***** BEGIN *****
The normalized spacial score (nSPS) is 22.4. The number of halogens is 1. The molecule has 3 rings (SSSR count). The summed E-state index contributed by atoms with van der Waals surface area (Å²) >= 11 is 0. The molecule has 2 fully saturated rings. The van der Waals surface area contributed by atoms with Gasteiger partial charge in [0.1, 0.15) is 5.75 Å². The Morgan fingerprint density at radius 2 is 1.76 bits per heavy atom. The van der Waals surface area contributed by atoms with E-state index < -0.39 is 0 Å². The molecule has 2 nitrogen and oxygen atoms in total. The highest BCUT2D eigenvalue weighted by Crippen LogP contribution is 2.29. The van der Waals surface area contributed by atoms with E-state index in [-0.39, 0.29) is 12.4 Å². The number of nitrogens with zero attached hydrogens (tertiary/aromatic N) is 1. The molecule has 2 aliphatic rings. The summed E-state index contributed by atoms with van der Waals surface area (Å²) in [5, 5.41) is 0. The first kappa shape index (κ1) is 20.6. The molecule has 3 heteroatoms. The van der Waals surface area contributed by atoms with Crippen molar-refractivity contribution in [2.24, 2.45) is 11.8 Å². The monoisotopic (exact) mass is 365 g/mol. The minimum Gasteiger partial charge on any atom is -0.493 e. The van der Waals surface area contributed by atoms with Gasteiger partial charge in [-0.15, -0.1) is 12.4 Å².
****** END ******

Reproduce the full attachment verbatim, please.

The normalized spacial score (nSPS) is 22.4. The number of halogens is 1. The molecule has 3 rings (SSSR count). The summed E-state index contributed by atoms with van der Waals surface area (Å²) >= 11 is 0. The molecule has 2 fully saturated rings. The van der Waals surface area contributed by atoms with Gasteiger partial charge in [0.1, 0.15) is 5.75 Å². The Morgan fingerprint density at radius 2 is 1.76 bits per heavy atom. The van der Waals surface area contributed by atoms with E-state index < -0.39 is 0 Å². The molecule has 2 nitrogen and oxygen atoms in total. The highest BCUT2D eigenvalue weighted by Crippen LogP contribution is 2.29. The van der Waals surface area contributed by atoms with E-state index in [-0.39, 0.29) is 12.4 Å². The number of nitrogens with zero attached hydrogens (tertiary/aromatic N) is 1. The molecule has 2 aliphatic rings. The summed E-state index contributed by atoms with van der Waals surface area (Å²) in [5, 5.41) is 0. The first kappa shape index (κ1) is 20.6. The molecule has 3 heteroatoms. The van der Waals surface area contributed by atoms with Crippen molar-refractivity contribution in [2.24, 2.45) is 11.8 Å². The monoisotopic (exact) mass is 365 g/mol. The minimum Gasteiger partial charge on any atom is -0.493 e. The van der Waals surface area contributed by atoms with Gasteiger partial charge in [-0.15, -0.1) is 12.4 Å².